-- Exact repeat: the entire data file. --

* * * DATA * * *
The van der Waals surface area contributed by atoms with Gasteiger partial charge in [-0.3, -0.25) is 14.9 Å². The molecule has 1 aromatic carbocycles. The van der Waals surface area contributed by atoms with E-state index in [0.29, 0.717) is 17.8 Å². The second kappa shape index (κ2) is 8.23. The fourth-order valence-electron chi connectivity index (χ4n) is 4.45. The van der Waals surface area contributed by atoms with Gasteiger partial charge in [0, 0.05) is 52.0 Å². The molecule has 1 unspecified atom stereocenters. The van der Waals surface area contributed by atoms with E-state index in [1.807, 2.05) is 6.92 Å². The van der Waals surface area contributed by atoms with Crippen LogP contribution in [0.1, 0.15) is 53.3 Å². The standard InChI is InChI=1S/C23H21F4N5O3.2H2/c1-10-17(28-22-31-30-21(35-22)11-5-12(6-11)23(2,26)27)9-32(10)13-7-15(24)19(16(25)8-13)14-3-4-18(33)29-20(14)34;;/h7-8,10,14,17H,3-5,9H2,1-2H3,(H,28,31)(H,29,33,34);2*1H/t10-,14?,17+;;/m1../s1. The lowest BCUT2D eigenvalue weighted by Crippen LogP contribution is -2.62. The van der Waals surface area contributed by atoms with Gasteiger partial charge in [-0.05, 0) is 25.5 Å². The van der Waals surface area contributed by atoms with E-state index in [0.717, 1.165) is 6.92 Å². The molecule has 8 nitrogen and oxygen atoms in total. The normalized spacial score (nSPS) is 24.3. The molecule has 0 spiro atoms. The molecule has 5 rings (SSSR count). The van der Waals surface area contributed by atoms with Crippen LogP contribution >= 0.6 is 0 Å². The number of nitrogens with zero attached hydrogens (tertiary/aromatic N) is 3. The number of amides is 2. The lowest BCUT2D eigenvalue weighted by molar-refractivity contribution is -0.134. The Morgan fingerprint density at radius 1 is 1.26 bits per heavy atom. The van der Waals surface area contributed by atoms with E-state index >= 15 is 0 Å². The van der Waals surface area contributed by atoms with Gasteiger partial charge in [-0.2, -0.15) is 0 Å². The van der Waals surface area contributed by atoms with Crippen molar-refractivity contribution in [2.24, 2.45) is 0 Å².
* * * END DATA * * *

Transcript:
The van der Waals surface area contributed by atoms with Gasteiger partial charge in [-0.3, -0.25) is 14.9 Å². The molecule has 1 aromatic carbocycles. The van der Waals surface area contributed by atoms with E-state index in [0.29, 0.717) is 17.8 Å². The second kappa shape index (κ2) is 8.23. The fourth-order valence-electron chi connectivity index (χ4n) is 4.45. The van der Waals surface area contributed by atoms with Gasteiger partial charge in [0, 0.05) is 52.0 Å². The molecule has 1 unspecified atom stereocenters. The van der Waals surface area contributed by atoms with E-state index in [1.807, 2.05) is 6.92 Å². The van der Waals surface area contributed by atoms with Crippen LogP contribution in [0.1, 0.15) is 53.3 Å². The standard InChI is InChI=1S/C23H21F4N5O3.2H2/c1-10-17(28-22-31-30-21(35-22)11-5-12(6-11)23(2,26)27)9-32(10)13-7-15(24)19(16(25)8-13)14-3-4-18(33)29-20(14)34;;/h7-8,10,14,17H,3-5,9H2,1-2H3,(H,28,31)(H,29,33,34);2*1H/t10-,14?,17+;;/m1../s1. The lowest BCUT2D eigenvalue weighted by Crippen LogP contribution is -2.62. The van der Waals surface area contributed by atoms with Gasteiger partial charge in [-0.05, 0) is 25.5 Å². The van der Waals surface area contributed by atoms with E-state index in [0.717, 1.165) is 6.92 Å². The molecule has 8 nitrogen and oxygen atoms in total. The normalized spacial score (nSPS) is 24.3. The molecule has 0 spiro atoms. The molecule has 5 rings (SSSR count). The van der Waals surface area contributed by atoms with Crippen LogP contribution >= 0.6 is 0 Å². The number of nitrogens with zero attached hydrogens (tertiary/aromatic N) is 3. The number of amides is 2. The lowest BCUT2D eigenvalue weighted by molar-refractivity contribution is -0.134. The Morgan fingerprint density at radius 1 is 1.26 bits per heavy atom. The van der Waals surface area contributed by atoms with E-state index >= 15 is 0 Å². The van der Waals surface area contributed by atoms with Gasteiger partial charge in [-0.2, -0.15) is 0 Å². The van der Waals surface area contributed by atoms with Crippen molar-refractivity contribution in [2.24, 2.45) is 0 Å².